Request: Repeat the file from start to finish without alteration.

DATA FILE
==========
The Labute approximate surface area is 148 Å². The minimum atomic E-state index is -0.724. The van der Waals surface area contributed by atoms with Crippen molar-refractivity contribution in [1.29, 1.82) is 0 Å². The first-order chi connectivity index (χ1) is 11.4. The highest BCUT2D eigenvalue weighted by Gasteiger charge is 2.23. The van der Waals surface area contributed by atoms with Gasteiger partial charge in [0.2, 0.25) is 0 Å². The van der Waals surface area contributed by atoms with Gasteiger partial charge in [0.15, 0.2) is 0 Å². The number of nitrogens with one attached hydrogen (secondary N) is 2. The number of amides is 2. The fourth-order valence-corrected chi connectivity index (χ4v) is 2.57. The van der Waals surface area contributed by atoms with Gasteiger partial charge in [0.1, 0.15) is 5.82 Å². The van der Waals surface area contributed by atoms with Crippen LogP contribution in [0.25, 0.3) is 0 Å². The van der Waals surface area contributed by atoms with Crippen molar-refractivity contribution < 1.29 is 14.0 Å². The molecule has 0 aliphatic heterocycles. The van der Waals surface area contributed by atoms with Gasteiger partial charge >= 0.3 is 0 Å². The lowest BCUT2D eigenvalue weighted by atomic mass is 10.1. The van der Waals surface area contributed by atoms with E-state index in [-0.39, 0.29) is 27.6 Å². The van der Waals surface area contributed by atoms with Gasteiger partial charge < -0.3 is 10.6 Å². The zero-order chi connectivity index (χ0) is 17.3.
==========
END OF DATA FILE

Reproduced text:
The Labute approximate surface area is 148 Å². The minimum atomic E-state index is -0.724. The van der Waals surface area contributed by atoms with Crippen molar-refractivity contribution in [1.29, 1.82) is 0 Å². The first-order chi connectivity index (χ1) is 11.4. The highest BCUT2D eigenvalue weighted by Gasteiger charge is 2.23. The van der Waals surface area contributed by atoms with Gasteiger partial charge in [0.2, 0.25) is 0 Å². The van der Waals surface area contributed by atoms with Gasteiger partial charge in [0.15, 0.2) is 0 Å². The number of nitrogens with one attached hydrogen (secondary N) is 2. The number of amides is 2. The fourth-order valence-corrected chi connectivity index (χ4v) is 2.57. The van der Waals surface area contributed by atoms with Gasteiger partial charge in [0.1, 0.15) is 5.82 Å². The van der Waals surface area contributed by atoms with Crippen LogP contribution in [0.25, 0.3) is 0 Å². The van der Waals surface area contributed by atoms with Crippen molar-refractivity contribution < 1.29 is 14.0 Å². The molecule has 0 aliphatic heterocycles. The van der Waals surface area contributed by atoms with Gasteiger partial charge >= 0.3 is 0 Å². The lowest BCUT2D eigenvalue weighted by atomic mass is 10.1. The van der Waals surface area contributed by atoms with E-state index in [-0.39, 0.29) is 27.6 Å². The van der Waals surface area contributed by atoms with Gasteiger partial charge < -0.3 is 10.6 Å². The zero-order chi connectivity index (χ0) is 17.3.